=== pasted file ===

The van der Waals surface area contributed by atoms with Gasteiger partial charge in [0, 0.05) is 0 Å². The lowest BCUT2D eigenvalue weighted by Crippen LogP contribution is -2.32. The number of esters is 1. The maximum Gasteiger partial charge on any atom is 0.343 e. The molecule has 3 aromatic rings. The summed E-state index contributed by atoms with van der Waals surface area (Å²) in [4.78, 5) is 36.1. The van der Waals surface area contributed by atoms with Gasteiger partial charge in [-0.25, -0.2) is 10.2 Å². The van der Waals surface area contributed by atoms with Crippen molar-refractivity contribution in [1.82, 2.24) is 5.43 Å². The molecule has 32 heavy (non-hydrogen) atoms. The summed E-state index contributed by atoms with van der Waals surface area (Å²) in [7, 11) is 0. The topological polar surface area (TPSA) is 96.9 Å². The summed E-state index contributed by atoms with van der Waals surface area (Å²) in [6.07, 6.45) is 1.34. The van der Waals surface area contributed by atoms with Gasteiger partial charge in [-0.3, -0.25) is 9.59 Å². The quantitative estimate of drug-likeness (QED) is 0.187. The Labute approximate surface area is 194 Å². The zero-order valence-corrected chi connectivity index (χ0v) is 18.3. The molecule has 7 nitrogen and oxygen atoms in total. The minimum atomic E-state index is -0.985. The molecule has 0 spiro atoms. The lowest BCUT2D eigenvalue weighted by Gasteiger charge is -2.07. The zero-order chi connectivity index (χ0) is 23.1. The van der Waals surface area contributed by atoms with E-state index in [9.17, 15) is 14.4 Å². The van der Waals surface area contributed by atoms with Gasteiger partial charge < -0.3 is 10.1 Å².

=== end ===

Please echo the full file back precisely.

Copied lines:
The van der Waals surface area contributed by atoms with Gasteiger partial charge in [0, 0.05) is 0 Å². The lowest BCUT2D eigenvalue weighted by Crippen LogP contribution is -2.32. The number of esters is 1. The maximum Gasteiger partial charge on any atom is 0.343 e. The molecule has 3 aromatic rings. The summed E-state index contributed by atoms with van der Waals surface area (Å²) in [4.78, 5) is 36.1. The van der Waals surface area contributed by atoms with Gasteiger partial charge in [-0.25, -0.2) is 10.2 Å². The van der Waals surface area contributed by atoms with Crippen molar-refractivity contribution in [1.82, 2.24) is 5.43 Å². The molecule has 32 heavy (non-hydrogen) atoms. The summed E-state index contributed by atoms with van der Waals surface area (Å²) in [7, 11) is 0. The topological polar surface area (TPSA) is 96.9 Å². The summed E-state index contributed by atoms with van der Waals surface area (Å²) in [6.07, 6.45) is 1.34. The van der Waals surface area contributed by atoms with Gasteiger partial charge in [-0.3, -0.25) is 9.59 Å². The quantitative estimate of drug-likeness (QED) is 0.187. The Labute approximate surface area is 194 Å². The zero-order valence-corrected chi connectivity index (χ0v) is 18.3. The molecule has 7 nitrogen and oxygen atoms in total. The minimum atomic E-state index is -0.985. The molecule has 0 spiro atoms. The lowest BCUT2D eigenvalue weighted by Gasteiger charge is -2.07. The zero-order chi connectivity index (χ0) is 23.1. The van der Waals surface area contributed by atoms with E-state index in [9.17, 15) is 14.4 Å². The van der Waals surface area contributed by atoms with Gasteiger partial charge < -0.3 is 10.1 Å².